As of today, there are thousands of cases in the US, with many more not yet diagnosed.
The stock market has plummeted, and a wave of cancellations and closures is sweeping across the country, rendering everyday life almost unrecognizable.
Underpinning it all is the uncertainty of what’s to come.
Will this be a catastrophe that shakes our culture to its core, or will we all be laughing about our overreaction in a month or two?
As the founder and CEO of a 65-person digital sales and marketing company, that just postponed our conference, Digital Sales & Marketing World, I find myself huddling with my team, trying to plan for whatever is coming.
No matter what the future holds, today, COVID-19 is on my doorstep, and I intend to deal with it with humanity and pragmatism.
And I ask all my employees, and everyone reading this, to do the same.
Safety and health come first — always
Facing a pandemic of immense proportions, we need to put health and safety first. Always. As businesses, we must take every precaution we can, and accommodate our people's needs.
We must accept and encourage remote work if possible, and be sure our employees are all safe, comfortable, and able to manage their personal challenges.
But at the same time, we need to keep business running.
Choose candor over comfort
There’s no sense in sugar-coating it.
Businesses need to stay, well, in business. That means your marketing teams, your sales teams, your leadership teams, and the people delivering your products — all have to be performing as if everything is normal.
In truth, they need to be performing better than normal. In times of economic uncertainty, we need our employees to be at their best.
In order to survive, companies need cash. This means they need their business to remain as healthy as possible.
It’s not going to be easy.
In a downturn, customers are going to be more cautious about spending money, so your team needs to be at its very best.
Now is the time for excellence.
Lost customers and missed opportunities can cause our company, any company, to veer into the red.
Live in the solution
At IMPACT, we try to embrace the principle of “living in the solution.” When struggles arise, we seek to be solution-oriented.
Desperate times don’t call for desperate measures — they call for innovation and efficiency.
Great companies thrive in tough times. They do it by working together and being creative. What new solutions can we devise? What ideas haven’t we tried yet? In what ways can we be more efficient?
There are always going to be factors beyond your control. What we can control is how we react.
When we live in the solution, we prepare ourselves to move forward.
Give what you can, take what you need
Every person will face his or her own challenges during this time. Schools are being closed. Stores are selling out of basic items. The elderly are at a high risk of infection.
Hard times hit us all in different ways. If we can give a little more when we’re able, we can also take a little more when we need it.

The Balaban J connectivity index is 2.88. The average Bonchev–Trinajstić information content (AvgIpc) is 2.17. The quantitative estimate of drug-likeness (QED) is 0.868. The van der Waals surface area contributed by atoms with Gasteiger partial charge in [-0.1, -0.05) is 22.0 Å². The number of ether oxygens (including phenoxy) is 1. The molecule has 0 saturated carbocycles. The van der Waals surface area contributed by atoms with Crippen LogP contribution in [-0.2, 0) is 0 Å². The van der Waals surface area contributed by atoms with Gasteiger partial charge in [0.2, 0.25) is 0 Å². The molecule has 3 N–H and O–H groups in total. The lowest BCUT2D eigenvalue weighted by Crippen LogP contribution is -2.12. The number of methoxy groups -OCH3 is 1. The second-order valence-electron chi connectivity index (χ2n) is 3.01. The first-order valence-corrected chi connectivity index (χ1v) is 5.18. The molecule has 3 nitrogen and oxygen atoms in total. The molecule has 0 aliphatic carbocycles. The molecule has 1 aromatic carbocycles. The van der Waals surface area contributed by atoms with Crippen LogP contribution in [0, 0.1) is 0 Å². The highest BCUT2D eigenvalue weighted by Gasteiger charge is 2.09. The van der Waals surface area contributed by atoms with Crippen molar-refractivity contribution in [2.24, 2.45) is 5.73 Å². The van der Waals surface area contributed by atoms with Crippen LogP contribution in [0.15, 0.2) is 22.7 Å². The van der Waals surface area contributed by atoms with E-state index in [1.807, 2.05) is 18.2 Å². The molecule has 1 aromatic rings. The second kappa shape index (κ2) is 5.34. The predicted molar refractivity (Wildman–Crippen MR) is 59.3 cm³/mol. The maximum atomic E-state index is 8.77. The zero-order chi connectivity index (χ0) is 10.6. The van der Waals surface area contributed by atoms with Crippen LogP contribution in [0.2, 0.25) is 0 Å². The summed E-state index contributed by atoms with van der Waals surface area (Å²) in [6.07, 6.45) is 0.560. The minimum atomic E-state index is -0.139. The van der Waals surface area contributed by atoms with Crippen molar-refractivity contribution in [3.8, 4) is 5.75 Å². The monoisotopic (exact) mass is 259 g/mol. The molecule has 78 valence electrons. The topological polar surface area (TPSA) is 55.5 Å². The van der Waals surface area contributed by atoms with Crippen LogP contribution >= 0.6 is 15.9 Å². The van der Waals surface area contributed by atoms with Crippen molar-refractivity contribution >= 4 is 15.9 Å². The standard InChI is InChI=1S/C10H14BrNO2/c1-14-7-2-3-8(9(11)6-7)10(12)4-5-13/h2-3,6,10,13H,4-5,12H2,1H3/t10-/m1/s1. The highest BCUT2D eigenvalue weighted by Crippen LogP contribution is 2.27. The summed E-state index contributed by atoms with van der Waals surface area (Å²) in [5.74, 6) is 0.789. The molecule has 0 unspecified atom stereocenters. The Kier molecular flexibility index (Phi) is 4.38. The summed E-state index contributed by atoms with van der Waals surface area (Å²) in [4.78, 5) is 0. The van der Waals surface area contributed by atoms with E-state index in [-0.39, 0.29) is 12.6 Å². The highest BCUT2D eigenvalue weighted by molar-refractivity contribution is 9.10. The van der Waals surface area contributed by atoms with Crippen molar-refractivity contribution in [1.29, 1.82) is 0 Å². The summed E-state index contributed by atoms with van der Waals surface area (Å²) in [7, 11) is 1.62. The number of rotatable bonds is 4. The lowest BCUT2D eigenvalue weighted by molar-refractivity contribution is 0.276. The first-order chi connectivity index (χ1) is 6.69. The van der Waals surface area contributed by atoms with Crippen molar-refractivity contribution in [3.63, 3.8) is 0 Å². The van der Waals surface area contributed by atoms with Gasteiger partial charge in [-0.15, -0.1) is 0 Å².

Strong teams trust each other, lean on each other, and offer support when it’s needed.
“I need your best 40 hours, every week”
I always try to be honest with my employees, and I know that they value this.
I promise them that I am going to do everything in my power to avoid cutting people or salaries. I have no plans to do so, now or in the near future. I will do everything I possibly can to fulfill that promise.
In exchange, I need their help.
Despite what may be going on at home, I ask all of my employees to bring their best work to IMPACT every day.
This means servicing our clients at the highest level so we’re one of the last expenses they cut. This means working hard to hit our marketing and sales KPIs to infuse new business during the next few months.
Considering the impact COVID-19 may have on people’s outside lives, their schedules might have to change. We will be flexible and accommodating, but we need people to be at their best when they’re here.
Again, now is the time for excellence.
Local businesses need our support in order to survive
Federal, state, and local governments are scrambling to figure out how to help small businesses through this crisis.
A decrease in discretionary spending can be catastrophic for local restaurants, bars, movie theatres, bakeries, book stores, and supermarkets. This affects both the owners and the employees.
While I advise everyone to make smart financial decisions during this time, I believe it is vital that we continue to support local businesses.
Remember how much they count on your patronage, and when this is over, we’re going to need them at their very best, too. If you’re cutting spending, think twice about cutting it within your own community.
They need it now more than ever.
“Give us your best and we’ll be totally fine”
In my message to my employees yesterday morning, I ended with the following:
“Great companies thrive in down economies. And that’s going to take every single one of us.
I say this with love: We got this. Stay positive. Make safe decisions. Give us your best. And we’ll be totally fine.”
When I posted my message to Slack (at 10:03 in the morning), the response was swift and overwhelming.
People responded with heart emojis, flexed muscles, and American flags. They appreciated that I was honest and frank.
One wrote back “This is the time for radical candor, Bob, you are on the nose! Thank you for this message.”
Another replied “Thank you, Bob, for being so clear and up-front. There might be tough times ahead, but we're in it together.”
I don’t know what awaits us in the next few weeks. At this point, every day is bringing new developments.
I do, however, know how our team is approaching this. I know their hearts are in the right place and that we’re all in this together.
Hard times have a way of showing what you’re made of.